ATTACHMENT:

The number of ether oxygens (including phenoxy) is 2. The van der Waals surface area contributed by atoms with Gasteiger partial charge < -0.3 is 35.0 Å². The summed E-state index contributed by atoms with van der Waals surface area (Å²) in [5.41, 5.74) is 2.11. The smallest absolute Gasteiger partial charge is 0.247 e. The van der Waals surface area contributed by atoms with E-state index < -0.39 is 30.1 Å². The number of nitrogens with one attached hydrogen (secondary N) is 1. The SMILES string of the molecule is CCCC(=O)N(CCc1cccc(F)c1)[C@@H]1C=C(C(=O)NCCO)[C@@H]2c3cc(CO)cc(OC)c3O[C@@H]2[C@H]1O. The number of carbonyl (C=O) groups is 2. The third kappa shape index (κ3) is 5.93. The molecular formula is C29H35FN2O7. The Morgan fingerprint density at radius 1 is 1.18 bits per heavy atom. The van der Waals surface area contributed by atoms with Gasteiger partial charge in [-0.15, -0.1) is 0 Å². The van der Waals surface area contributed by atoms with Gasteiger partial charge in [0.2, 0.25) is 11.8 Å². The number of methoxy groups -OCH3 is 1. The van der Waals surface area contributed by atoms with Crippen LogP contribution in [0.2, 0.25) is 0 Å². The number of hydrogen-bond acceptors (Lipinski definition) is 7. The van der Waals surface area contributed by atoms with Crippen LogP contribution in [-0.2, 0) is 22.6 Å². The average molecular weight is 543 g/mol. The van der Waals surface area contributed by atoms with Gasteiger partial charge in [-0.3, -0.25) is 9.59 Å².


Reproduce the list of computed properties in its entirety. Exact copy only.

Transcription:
The number of ether oxygens (including phenoxy) is 2. The van der Waals surface area contributed by atoms with Gasteiger partial charge < -0.3 is 35.0 Å². The summed E-state index contributed by atoms with van der Waals surface area (Å²) in [5.41, 5.74) is 2.11. The smallest absolute Gasteiger partial charge is 0.247 e. The van der Waals surface area contributed by atoms with E-state index < -0.39 is 30.1 Å². The number of nitrogens with one attached hydrogen (secondary N) is 1. The SMILES string of the molecule is CCCC(=O)N(CCc1cccc(F)c1)[C@@H]1C=C(C(=O)NCCO)[C@@H]2c3cc(CO)cc(OC)c3O[C@@H]2[C@H]1O. The number of carbonyl (C=O) groups is 2. The third kappa shape index (κ3) is 5.93. The molecular formula is C29H35FN2O7. The Morgan fingerprint density at radius 1 is 1.18 bits per heavy atom. The van der Waals surface area contributed by atoms with Gasteiger partial charge in [-0.15, -0.1) is 0 Å². The van der Waals surface area contributed by atoms with Gasteiger partial charge in [0.2, 0.25) is 11.8 Å². The number of methoxy groups -OCH3 is 1. The van der Waals surface area contributed by atoms with Crippen LogP contribution in [0.2, 0.25) is 0 Å². The number of hydrogen-bond acceptors (Lipinski definition) is 7. The van der Waals surface area contributed by atoms with Crippen LogP contribution in [-0.2, 0) is 22.6 Å². The average molecular weight is 543 g/mol. The van der Waals surface area contributed by atoms with Gasteiger partial charge in [-0.3, -0.25) is 9.59 Å².